Tuesday 25 September 2012

Social Loafing

Why Social Loafing is good for small business owners  

You’re a contractor, a freelancer or a small business owner.
Are you missing out on having loads of colleagues, people who can pitch in, lend their expertise and dream up fresh angles? If you’re drowning – not waving – and you’re finding it difficult to cope with all the work, would having a team on the job mean you’d get stuff done faster, in direct proportion to the number of extra hands on board?

Not necessarily. We assume that when we’re joined by others, together we’ll work harder and become more accomplished. But in reality, research proves we don’t pull anywhere near as much weight in a group as we do on our own. Once we have willing helpers, we slack off and invest less effort because we know our work will be pooled. And we know we won’t be judged on our individual efforts, either!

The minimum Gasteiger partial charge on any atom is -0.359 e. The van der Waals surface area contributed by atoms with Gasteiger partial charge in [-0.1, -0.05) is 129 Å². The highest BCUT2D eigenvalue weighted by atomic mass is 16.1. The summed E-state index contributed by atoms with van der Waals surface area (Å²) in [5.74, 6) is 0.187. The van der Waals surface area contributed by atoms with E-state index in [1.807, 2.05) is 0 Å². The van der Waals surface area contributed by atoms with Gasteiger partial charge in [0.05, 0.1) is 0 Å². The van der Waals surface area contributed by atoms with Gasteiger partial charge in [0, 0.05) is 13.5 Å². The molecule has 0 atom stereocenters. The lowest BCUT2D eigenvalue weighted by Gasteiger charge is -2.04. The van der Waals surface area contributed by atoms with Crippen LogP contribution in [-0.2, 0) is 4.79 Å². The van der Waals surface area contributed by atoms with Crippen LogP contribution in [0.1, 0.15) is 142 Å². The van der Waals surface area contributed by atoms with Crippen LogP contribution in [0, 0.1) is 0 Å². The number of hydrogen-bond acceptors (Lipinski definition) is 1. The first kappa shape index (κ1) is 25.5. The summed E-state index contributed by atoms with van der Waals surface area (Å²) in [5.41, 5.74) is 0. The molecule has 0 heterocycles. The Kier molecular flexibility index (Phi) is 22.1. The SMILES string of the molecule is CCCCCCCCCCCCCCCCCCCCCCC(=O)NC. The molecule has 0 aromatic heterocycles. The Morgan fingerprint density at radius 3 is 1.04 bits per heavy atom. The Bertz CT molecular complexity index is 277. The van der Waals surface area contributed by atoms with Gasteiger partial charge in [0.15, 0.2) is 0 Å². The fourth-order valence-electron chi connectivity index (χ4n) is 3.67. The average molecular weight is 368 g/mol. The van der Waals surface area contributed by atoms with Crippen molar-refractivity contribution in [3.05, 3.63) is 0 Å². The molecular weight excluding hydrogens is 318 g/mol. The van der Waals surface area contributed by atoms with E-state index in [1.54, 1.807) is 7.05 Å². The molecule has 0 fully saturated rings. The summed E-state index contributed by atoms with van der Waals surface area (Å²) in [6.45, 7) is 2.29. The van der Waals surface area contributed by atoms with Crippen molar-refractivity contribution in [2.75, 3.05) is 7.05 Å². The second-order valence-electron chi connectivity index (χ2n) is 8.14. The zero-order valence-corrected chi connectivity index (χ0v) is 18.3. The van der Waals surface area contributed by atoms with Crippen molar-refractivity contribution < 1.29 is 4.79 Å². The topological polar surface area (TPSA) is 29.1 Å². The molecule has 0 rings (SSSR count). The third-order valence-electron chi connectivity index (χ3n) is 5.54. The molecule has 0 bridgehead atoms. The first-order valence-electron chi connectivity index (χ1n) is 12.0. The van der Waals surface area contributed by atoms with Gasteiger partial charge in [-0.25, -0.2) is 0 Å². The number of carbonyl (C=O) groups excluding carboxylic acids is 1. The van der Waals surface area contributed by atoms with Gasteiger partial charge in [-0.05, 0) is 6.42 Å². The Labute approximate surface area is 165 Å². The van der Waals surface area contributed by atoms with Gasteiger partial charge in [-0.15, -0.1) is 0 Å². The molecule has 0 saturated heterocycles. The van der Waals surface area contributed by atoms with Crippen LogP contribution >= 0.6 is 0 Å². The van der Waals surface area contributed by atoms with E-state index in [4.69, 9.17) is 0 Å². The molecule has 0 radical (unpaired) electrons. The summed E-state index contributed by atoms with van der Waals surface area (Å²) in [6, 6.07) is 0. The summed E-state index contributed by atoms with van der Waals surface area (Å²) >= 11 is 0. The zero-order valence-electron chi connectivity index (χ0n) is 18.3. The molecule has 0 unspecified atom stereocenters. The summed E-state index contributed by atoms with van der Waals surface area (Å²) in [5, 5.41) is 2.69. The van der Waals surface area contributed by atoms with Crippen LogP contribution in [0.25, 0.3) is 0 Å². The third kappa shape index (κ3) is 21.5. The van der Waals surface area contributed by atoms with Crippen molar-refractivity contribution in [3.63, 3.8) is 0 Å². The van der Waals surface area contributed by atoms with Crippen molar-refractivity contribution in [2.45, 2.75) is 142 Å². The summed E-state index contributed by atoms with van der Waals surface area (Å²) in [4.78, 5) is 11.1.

Evolved behaviour

Social loafing isn’t conscious. It’s one of those unconscious behaviours humans have evolved, probably because in evolutionary terms there’s no need to knock yourself out expending valuable energy when the burden can be shared.

Blindfold tug of war

How do the egg heads know there’s such a thing as social loafing? In one experiment the psychologist Alan Ingham set up a blindfold tug of war, with one person at each end of the rope. When he told them they were part of a team, they pulled 18% less hard than when they were told they were alone.

You can read about more social loafing experiments in the book, ‘You Are Not So Smart’ by David McRaney.

Why’s it good for lone cowboys?

The strange phenomenon of Social Loafing works to your advantage. You can drop the notion that the faster you can grow and take more people on, the more efficient things will get. You do a fantastic job on your own. Well done! When you do expand your business, just remember to put some careful thought into the way you distribute tasks and share responsibilities.

That way you’ll get the very best out of everyone.